Marriage: A Sacrament of Christ’s Love

Marriage_ A Sacrament of Christ's Love

A Sacrament of Christ’s Love Christian marriage that is raised to the dignity of a sacrament is modeled upon Christ’s love for the Church. In marriage, therefore, spouses are called upon to give visible expression to Christ’s love for the Church by leading a life of sacrificial love. “Christ our Lord has abundantly blessed this love, which is rich in its various features, coming as it does from the spring of divine love and modeled on Christ’s own union with the Church” (GS 48). Sacred Scripture begins with the creation of man and woman in the image and likeness of God and ends with a vision of the ‘wedding feast of the Lamb’ (cf. Gen 1:27; Rev 19:7, 9). Sacred Scripture speaks of marriage and its ‘mystery’, its institution, and the meaning God has given to it. It also speaks of its origin and its purpose… the difficulties arising from sin, and its renewal in Jesus Christ.? The Old Testament describes God’s love for his people as similar to the love of a husband for his wife. The New Testament also compares Christ’s love for his Church to the love of a husband for his wife (cf. Eph 5:21-33). He unites himself indissolubly to his Bride, the Church.

The Catholic Church teaches that “Marriage is not a purely human institution, despite the many variations it may have undergone through the centuries in different cultures, social structures, and spiritual attitudes.”8 All cultures uphold the greatness of matrimonial union. “The well-being of the individual person and both human and Christian society is closely bound up with the healthy state of conjugal and family life” (GS 47). Hence marriage is not a tangential issue in Christian life. It is right at the heart of the Christian mystery. It serves to illustrate Christian mystery by means of its striking analogy. No analogy is really adequate in its attempt to communicate Christ’s love for the Church. Yet, speaking of marriage and the family, Pope John Paul II states, “In this entire world there is not a more perfect, more complete image of God, Unity and Community. There is no other human reality which corresponds more, humanly speaking, to that divine mystery.”

God’s love for his people is central to Judeo-Christian religious tradition. “The communion of love between God and people… finds a meaningful expression in the marriage covenant which is established between a man and a woman.” This “communion between God and his people finds its definite fulfillment in Jesus Christ, the bridegroom who loves and gives himself as the savior of humanity, uniting it to himself as his body.”

We cannot understand the Christian mystery unless we keep in mind the “great mystery” involved in the creation of man as male and female and the vocation of both to conjugal love. According to the analogy, God’s eternal plan for us is to “marry”y. He wanted this eternal plan to be so present to us that he stamped an image of it in our very being by creating us male and female and calling us to marriage.

“For this reason,” St Pauls in his epistle writes, “a man shall leave his father and mother and be joined to his wife, and the two shall become one flesh. This is a great mystery, and I mean in reference to Christ and the Church”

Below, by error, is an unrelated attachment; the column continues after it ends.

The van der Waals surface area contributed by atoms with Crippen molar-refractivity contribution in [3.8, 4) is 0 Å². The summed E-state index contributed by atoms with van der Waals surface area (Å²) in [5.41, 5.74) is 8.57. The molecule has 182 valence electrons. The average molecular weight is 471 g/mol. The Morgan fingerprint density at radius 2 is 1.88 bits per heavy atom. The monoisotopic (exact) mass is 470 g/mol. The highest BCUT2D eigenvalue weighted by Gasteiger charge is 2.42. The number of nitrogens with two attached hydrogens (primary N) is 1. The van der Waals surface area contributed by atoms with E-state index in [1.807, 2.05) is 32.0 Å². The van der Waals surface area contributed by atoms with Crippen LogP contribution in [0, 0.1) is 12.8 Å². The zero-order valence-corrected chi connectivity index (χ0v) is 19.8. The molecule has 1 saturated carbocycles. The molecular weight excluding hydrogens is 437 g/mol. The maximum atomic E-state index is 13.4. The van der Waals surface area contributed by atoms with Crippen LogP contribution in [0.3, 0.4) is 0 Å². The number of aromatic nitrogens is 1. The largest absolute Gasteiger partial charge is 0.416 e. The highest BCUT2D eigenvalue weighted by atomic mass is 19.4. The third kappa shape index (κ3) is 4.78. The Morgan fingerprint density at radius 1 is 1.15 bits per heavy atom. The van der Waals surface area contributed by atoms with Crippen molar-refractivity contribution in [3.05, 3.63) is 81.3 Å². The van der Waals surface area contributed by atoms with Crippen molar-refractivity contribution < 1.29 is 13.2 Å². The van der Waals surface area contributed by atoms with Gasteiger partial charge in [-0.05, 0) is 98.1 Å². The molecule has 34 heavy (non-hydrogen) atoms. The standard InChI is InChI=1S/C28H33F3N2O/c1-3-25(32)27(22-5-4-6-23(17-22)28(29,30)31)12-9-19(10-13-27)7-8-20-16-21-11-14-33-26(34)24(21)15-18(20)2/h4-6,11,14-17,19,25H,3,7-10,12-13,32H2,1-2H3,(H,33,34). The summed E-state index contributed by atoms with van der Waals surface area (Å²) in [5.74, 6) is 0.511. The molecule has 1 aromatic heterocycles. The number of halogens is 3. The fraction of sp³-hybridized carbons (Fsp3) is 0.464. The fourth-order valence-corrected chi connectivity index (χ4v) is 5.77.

This union is both creative and transformative. The self-emptying of the spouses in “conjugal love reaches that fullness to which it is interiorly ordained, conjugal charity, which is the proper and specific way in which the spouses participate in and are called to live the very charity of Christ who gave himself on the cross. In a sacramental marriage, the husband lays down his life to serve her husband, as a visual reminder to the world that God the Father sent his only Son, “not to condemn the world, but to save it”, and that the Son freely laid down his life for us, and as his Bride, we choose to lay down our lives to serve him.

This excerpt is taken from the Book “Love in Crisis”.

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What does the Devil normally do to Lead Astray?


Since the devil is called the “Seducer”, we need to pose the question: how does he lead the human person astray? St Thomas Aquinas masterfully tells us that the devil tries to persuade us to consent to sin through the power of rationalization or blandishment that is, the devil tries to get us to deceive ourselves in the art of choosing an apparent good. In Gently including people to turn their attention to a particularly attractive sin, Satan tries to catch everyone in the false belief that the sin is a question is at least not all that bad; and, that seeming good which is manifested by an appearance of a delightful outcome, is still very needful for personal fulfillment. In any case, the evil one is the expert at getting us to evade reality.

Therefore, the need to develop a prayer life so that each and all can face reality as it is and not as anyone desires it to be. It is not by accident that the greatest ends “Lead us not into temptation but deliver us from evil.” but if someone chooses a sinful action, he lets that person have the freedom and the consequences of that choice, the purpose behind the difficulty of temptation:409. This drama situation of “the whole world is in the power of the evil one” makes man’s life a battle:The Whole of man’s history has been the story of dour combat with the power of evil, stretching, so our Lord tells us, from the very dawn of history until the last day. Finding himself in the midst of the battlefield man has to struggle to do what is right, and it is at great cost to himself and aided by God’s grace, that he succeeds in achieving his own inner integrity.

This excerpt is taken from the Book “The Hidden Enemies of the Priesthood.”